Before You Communicate
As a project manager, you first need to analyze the received information in order to determine if there are immediate alternatives. Processing alternatives will allow you to understand how to mitigate any damages or losses from the unknown change. You can create alternative plans based on worse and best case scenarios. Understand that just listening to one side of a situation is never a good practice. As you create your best and worse case scenarios, think that the individual or group telling you about the uncertain change may have placed their best interests before the actual project. This should help you better understand how to create effective alternatives.
You need to ask questions to determine a resolution. In the above scenario, you only know one thing, that the project will be delayed. When you only know about a change, and there are no other identified barriers or end-results, then you have to ask questions. Asking questions can help you find resolutions on how to plan and finalize other processes for the project. Oftentimes, asking questions can help you immediately identify an alternative solution. Asking questions also help with identifying any resolvable issues. In the scenario above, if you take the time to ask a few important questions, then you may be able to find out where the delay originated from. Questions also help you identify and create a new communication strategy regardless if you are still uncertain of when a change will become effective.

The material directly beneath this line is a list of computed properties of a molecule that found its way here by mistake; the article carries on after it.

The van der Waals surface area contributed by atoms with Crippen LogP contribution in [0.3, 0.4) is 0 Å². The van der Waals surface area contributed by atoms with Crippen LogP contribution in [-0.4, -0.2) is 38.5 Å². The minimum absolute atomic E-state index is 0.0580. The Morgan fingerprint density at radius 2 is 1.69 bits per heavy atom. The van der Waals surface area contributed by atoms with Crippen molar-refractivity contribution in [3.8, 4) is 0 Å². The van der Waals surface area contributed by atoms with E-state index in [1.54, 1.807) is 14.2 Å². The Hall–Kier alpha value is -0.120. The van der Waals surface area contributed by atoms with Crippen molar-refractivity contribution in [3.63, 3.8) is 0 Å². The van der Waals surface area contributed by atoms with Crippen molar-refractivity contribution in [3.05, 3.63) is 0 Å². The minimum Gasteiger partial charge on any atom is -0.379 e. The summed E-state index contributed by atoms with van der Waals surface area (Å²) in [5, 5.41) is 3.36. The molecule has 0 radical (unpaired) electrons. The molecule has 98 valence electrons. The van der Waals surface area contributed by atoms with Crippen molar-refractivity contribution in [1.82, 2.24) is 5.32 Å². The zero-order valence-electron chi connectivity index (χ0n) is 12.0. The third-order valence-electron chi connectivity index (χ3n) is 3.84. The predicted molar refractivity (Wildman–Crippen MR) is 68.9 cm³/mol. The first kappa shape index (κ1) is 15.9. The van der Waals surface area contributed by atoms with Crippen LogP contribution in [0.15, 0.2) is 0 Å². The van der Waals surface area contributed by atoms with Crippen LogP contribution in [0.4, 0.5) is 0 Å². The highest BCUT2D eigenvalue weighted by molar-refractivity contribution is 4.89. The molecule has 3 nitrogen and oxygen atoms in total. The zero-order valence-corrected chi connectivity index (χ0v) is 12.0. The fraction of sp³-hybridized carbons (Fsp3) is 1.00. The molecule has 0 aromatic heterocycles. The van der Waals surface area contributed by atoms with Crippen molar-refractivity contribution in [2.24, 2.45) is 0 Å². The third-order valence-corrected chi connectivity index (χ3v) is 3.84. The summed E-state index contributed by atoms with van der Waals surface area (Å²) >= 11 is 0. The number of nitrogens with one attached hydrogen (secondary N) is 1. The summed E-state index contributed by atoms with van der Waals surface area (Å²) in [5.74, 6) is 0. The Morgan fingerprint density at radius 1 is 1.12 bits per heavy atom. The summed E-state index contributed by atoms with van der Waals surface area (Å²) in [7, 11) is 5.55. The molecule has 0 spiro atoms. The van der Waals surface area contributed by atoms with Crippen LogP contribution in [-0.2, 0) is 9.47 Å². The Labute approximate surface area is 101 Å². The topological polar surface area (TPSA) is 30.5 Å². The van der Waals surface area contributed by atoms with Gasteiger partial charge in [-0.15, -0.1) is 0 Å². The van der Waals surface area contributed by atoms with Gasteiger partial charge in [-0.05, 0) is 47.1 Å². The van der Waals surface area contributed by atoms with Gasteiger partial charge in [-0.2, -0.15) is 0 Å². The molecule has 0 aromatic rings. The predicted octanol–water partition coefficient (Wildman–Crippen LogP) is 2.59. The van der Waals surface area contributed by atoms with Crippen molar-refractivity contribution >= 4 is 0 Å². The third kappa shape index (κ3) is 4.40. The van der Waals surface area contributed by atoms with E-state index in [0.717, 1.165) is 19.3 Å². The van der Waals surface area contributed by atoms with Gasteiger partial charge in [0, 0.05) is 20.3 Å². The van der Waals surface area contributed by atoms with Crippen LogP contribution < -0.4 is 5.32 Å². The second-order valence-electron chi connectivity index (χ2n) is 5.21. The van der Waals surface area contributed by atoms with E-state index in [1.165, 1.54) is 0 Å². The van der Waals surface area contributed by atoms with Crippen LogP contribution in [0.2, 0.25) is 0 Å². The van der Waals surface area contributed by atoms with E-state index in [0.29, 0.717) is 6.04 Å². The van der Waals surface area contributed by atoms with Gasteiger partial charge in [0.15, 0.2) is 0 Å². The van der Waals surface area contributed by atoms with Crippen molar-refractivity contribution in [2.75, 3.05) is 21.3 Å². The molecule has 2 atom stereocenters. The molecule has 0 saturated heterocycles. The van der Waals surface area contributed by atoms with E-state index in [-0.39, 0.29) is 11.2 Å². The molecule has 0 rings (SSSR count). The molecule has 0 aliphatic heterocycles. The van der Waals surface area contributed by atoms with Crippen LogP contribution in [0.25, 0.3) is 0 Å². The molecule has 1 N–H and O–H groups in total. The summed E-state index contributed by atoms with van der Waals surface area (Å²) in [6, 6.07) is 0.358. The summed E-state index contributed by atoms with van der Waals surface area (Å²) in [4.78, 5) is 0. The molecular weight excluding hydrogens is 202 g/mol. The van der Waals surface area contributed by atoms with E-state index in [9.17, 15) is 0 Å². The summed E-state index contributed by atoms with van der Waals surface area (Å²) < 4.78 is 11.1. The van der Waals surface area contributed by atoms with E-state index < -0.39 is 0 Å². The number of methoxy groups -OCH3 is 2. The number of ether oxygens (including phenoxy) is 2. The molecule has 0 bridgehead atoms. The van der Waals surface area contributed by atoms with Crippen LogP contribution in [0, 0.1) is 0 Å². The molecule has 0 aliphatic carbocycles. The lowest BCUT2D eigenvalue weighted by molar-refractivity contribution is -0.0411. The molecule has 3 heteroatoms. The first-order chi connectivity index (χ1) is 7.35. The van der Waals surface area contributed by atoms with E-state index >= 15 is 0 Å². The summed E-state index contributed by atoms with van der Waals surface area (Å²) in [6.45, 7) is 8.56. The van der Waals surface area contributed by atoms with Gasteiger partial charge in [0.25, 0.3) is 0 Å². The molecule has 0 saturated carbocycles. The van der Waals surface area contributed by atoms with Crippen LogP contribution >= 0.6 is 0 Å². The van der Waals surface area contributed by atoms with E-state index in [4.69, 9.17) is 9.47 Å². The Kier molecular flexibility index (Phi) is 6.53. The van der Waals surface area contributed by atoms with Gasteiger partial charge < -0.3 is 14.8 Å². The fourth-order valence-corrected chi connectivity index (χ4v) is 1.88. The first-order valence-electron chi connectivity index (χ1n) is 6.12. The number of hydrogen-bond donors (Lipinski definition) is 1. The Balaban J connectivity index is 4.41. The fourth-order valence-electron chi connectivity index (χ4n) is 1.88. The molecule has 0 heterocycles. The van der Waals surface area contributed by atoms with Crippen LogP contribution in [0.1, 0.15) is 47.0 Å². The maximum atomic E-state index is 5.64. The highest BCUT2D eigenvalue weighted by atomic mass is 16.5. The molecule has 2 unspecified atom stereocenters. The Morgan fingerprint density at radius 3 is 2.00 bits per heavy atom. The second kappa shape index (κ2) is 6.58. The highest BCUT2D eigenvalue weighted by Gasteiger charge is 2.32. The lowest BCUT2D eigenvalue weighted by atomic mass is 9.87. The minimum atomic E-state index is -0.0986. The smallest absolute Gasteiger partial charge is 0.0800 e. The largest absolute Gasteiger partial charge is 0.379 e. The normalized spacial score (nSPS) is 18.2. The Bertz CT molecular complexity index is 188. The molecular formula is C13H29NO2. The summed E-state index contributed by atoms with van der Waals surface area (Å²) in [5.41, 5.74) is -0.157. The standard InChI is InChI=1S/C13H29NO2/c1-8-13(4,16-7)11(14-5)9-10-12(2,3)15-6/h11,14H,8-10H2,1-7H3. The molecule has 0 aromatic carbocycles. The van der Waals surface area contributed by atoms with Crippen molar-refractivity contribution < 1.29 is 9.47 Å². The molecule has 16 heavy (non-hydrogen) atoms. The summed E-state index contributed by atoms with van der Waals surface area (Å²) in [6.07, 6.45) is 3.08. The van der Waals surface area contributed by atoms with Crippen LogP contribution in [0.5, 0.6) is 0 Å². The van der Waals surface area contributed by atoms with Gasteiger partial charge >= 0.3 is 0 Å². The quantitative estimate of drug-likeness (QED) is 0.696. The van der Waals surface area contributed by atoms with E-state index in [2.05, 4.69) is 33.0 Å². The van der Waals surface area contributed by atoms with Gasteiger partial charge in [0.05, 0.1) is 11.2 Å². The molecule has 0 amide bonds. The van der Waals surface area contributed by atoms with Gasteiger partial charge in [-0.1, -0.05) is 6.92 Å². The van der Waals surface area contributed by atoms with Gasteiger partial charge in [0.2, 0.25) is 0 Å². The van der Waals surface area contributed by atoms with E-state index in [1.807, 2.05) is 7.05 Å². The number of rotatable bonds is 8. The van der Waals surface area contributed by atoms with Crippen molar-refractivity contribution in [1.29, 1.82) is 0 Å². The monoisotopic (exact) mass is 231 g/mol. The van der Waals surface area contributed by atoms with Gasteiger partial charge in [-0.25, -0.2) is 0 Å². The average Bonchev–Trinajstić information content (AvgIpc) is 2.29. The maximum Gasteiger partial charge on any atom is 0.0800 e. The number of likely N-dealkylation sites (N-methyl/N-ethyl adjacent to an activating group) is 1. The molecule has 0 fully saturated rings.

Once you have analyzed the necessary information and asked the important questions, you should begin working on a new plan of communication. Your communication plan should detail the project, the changes and your estimated time for implementation. Again, if you are uncertain of the change effective date, do not worry because you will still have a plan to implement. If you are working with a team, then you also need to communicate the change with them.